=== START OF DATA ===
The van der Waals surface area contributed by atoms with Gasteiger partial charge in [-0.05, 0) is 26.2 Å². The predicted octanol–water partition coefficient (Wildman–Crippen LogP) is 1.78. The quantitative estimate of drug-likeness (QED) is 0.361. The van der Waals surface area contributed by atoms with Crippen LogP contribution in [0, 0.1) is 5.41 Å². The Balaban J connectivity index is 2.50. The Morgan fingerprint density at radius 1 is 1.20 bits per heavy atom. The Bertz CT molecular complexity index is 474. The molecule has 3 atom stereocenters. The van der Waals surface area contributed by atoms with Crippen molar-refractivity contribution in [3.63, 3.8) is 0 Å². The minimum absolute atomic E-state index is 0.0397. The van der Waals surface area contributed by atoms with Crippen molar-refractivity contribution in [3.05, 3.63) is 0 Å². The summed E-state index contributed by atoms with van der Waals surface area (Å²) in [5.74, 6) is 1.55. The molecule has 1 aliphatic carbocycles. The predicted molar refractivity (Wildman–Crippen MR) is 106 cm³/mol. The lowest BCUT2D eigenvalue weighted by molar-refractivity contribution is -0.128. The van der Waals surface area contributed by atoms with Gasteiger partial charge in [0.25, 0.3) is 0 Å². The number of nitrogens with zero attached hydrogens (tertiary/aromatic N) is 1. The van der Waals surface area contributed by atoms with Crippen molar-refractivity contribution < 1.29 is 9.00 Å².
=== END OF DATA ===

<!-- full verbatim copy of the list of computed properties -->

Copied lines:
The van der Waals surface area contributed by atoms with Gasteiger partial charge in [-0.05, 0) is 26.2 Å². The predicted octanol–water partition coefficient (Wildman–Crippen LogP) is 1.78. The quantitative estimate of drug-likeness (QED) is 0.361. The van der Waals surface area contributed by atoms with Crippen LogP contribution in [0, 0.1) is 5.41 Å². The Balaban J connectivity index is 2.50. The Morgan fingerprint density at radius 1 is 1.20 bits per heavy atom. The Bertz CT molecular complexity index is 474. The molecule has 3 atom stereocenters. The van der Waals surface area contributed by atoms with Crippen molar-refractivity contribution in [3.63, 3.8) is 0 Å². The minimum absolute atomic E-state index is 0.0397. The van der Waals surface area contributed by atoms with Crippen molar-refractivity contribution in [3.05, 3.63) is 0 Å². The summed E-state index contributed by atoms with van der Waals surface area (Å²) in [5.74, 6) is 1.55. The molecule has 1 aliphatic carbocycles. The predicted molar refractivity (Wildman–Crippen MR) is 106 cm³/mol. The lowest BCUT2D eigenvalue weighted by molar-refractivity contribution is -0.128. The van der Waals surface area contributed by atoms with Gasteiger partial charge in [0.25, 0.3) is 0 Å². The number of nitrogens with zero attached hydrogens (tertiary/aromatic N) is 1. The van der Waals surface area contributed by atoms with Crippen molar-refractivity contribution < 1.29 is 9.00 Å².